31st May 2020: Embroidery is a MESHWORK

Reading more Tim Ingold today and I have hit upon his concept of the MESHWORK – this way of thinking has shifted my entire perception of embroidery and has quite an important implication for my research.

Ingold begins by asking us to think of a thing (organism, object, whatever) as a movement – not an entity with a Boundary between itself and everything outside it through points of connection (NETWORK) but as trails of interwoven lines (MESHWORK). As Ingold had argued earlier in the book, thinking about things as discrete entities allows no logical room for the fluid, porous interactions that occur in real life – think about it – I am not a being with the definable edge where I stop and everything else begins, I absorb food, excrete, breathe, cause things to happen, even my mental conception of myself is constructive purely from my past experiences. If Instead we think about the relationships between things as trails of movement, then there is no “logical inversion“ of internal and external – “things are their relations”. Ingold points out that things, particularly organisms, are far more complex than a single trail – they extend along multiple pathways in their interactions with the world, interlacing and knotting to form the meshwork. The environment is itself not a surrounding but a “domain of entanglement” – inhabiting the environment is a movement through the meshwork and, in so doing, contributing to its texture, thus “these beings do not exist at locations, they occur along paths”.

This idea of the meshwork seems to me to be a description of embroidery. Each visible stitch is not a distinct thing but a visible point on the pathway of the thread. I also found the root metaphor Ingold used in describing the tangle of the meshwork to be resonance with the structure of embroidery, with the path between visible stitches being tangled and hidden on the underside of the cloth. Further, the idea of the environment as itself a meshwork that we contribute to by our movement through it, is an almost perfect description of the relationship between thread and cloth when stitching. The path of the thread is guided and supported by the weave of the cloth (itself a woven meshwork of threads – perhaps we could even extend this to the spinning and dying?) and, in doing so, the thread becomes part of the fabric structure – we can see this in the distortions left in the fabric when the threads have fallen away. Finally, as I have suggested before, embroidery (or sewing) is the material trace of the act of stitching and it strikes me that Ingold’s idea that things exist in movement and it is the trails of that movement that formed the meshwork, echoes this idea of embroidery as a material trace. It seems to me that my notion of embroidery being a four-dimensional thing is captured in Ingold’s idea of the meshwork – embroidery exists in space as a tangle of threads and cloth, and as a trail of the movement (time) of the stitcher.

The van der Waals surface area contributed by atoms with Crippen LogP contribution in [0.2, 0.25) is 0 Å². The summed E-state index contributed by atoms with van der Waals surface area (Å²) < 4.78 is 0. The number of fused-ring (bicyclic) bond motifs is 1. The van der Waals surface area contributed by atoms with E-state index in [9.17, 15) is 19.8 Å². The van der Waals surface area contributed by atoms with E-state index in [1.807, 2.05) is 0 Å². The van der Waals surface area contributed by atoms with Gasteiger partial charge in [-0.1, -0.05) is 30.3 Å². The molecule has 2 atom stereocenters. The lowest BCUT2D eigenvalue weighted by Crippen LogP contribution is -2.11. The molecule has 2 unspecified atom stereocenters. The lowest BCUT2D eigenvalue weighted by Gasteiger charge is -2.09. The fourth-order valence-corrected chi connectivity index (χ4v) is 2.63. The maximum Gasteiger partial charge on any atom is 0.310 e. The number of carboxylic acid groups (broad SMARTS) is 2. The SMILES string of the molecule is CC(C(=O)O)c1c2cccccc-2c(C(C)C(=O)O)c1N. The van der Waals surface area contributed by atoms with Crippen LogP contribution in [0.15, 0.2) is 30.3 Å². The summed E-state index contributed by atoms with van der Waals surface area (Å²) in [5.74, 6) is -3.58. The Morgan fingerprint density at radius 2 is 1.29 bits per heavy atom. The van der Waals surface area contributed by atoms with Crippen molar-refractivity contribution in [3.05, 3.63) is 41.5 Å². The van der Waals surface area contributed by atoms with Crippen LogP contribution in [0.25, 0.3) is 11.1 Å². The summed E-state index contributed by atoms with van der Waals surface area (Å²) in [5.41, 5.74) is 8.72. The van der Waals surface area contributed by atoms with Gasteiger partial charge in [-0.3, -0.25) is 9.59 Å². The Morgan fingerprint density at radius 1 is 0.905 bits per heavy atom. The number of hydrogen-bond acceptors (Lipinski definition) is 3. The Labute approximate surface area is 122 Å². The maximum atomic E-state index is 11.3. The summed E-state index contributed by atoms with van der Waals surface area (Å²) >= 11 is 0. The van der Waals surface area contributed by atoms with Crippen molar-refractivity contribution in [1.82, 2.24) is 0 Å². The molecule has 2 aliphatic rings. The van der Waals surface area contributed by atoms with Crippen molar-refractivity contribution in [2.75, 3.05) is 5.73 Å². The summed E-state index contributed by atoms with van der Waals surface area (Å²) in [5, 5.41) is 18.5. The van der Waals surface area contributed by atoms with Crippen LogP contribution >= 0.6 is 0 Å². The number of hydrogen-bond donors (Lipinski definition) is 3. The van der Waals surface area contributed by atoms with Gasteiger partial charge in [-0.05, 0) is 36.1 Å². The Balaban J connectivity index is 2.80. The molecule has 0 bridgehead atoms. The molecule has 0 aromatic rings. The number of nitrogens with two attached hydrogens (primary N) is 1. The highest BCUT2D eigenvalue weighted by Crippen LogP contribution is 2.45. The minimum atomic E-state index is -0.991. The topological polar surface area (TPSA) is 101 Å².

It strikes me that, in thinking about embroidery as a meshwork, there are two immediate implications for my research. The first concerns the study and reconstruction of historical Blackwork objects. As I realised very early on in my research, attempting to follow the stitch paths of the original embroideries proved to be almost impossible due to the tangled threads on the underside of the cloth. However, if we take Ingold’s idea of a meshwork as an interlacing of movement through life, then it would seem to me to be a futile exercise to try and replicate another’s movements (a past we cannot know). Perhaps, instead of being overly concerned with trying to replicate a path, I should simply use the visible occurrences of the surface stitches as a guide to my own movement. The second point is something I realised before this research even began (explored in the sampler/sampler project) that it is not the surface pattern but the thread path of stitching I am interested in when thinking about digital models…

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